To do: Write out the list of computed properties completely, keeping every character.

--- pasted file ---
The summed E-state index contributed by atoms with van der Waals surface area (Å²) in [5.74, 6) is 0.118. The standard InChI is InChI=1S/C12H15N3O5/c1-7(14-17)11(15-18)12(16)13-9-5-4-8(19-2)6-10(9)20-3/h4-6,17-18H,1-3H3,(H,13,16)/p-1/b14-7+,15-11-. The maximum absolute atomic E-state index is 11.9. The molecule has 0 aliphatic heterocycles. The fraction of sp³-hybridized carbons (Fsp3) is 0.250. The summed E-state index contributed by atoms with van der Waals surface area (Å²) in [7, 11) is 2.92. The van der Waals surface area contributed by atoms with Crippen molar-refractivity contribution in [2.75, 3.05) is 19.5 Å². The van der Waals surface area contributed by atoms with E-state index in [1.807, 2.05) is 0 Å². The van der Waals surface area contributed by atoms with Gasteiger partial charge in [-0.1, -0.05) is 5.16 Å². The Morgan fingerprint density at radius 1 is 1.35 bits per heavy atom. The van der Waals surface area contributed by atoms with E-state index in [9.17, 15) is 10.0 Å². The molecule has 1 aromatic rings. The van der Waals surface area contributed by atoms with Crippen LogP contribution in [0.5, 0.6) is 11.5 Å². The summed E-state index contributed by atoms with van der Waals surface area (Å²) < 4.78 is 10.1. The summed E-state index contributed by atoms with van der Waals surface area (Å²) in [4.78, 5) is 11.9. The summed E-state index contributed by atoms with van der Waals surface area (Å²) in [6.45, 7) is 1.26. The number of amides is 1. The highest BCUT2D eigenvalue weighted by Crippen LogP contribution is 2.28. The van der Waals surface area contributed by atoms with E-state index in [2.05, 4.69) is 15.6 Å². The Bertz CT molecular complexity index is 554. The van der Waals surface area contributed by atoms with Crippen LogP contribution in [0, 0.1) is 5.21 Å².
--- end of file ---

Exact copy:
The summed E-state index contributed by atoms with van der Waals surface area (Å²) in [5.74, 6) is 0.118. The standard InChI is InChI=1S/C12H15N3O5/c1-7(14-17)11(15-18)12(16)13-9-5-4-8(19-2)6-10(9)20-3/h4-6,17-18H,1-3H3,(H,13,16)/p-1/b14-7+,15-11-. The maximum absolute atomic E-state index is 11.9. The molecule has 0 aliphatic heterocycles. The fraction of sp³-hybridized carbons (Fsp3) is 0.250. The summed E-state index contributed by atoms with van der Waals surface area (Å²) in [7, 11) is 2.92. The van der Waals surface area contributed by atoms with Crippen molar-refractivity contribution in [2.75, 3.05) is 19.5 Å². The van der Waals surface area contributed by atoms with E-state index in [1.807, 2.05) is 0 Å². The van der Waals surface area contributed by atoms with Gasteiger partial charge in [-0.1, -0.05) is 5.16 Å². The Morgan fingerprint density at radius 1 is 1.35 bits per heavy atom. The van der Waals surface area contributed by atoms with E-state index in [9.17, 15) is 10.0 Å². The molecule has 1 aromatic rings. The van der Waals surface area contributed by atoms with Crippen LogP contribution in [0.5, 0.6) is 11.5 Å². The summed E-state index contributed by atoms with van der Waals surface area (Å²) < 4.78 is 10.1. The summed E-state index contributed by atoms with van der Waals surface area (Å²) in [4.78, 5) is 11.9. The summed E-state index contributed by atoms with van der Waals surface area (Å²) in [6.45, 7) is 1.26. The number of amides is 1. The highest BCUT2D eigenvalue weighted by Crippen LogP contribution is 2.28. The van der Waals surface area contributed by atoms with E-state index in [2.05, 4.69) is 15.6 Å². The Bertz CT molecular complexity index is 554. The van der Waals surface area contributed by atoms with Crippen LogP contribution in [0, 0.1) is 5.21 Å².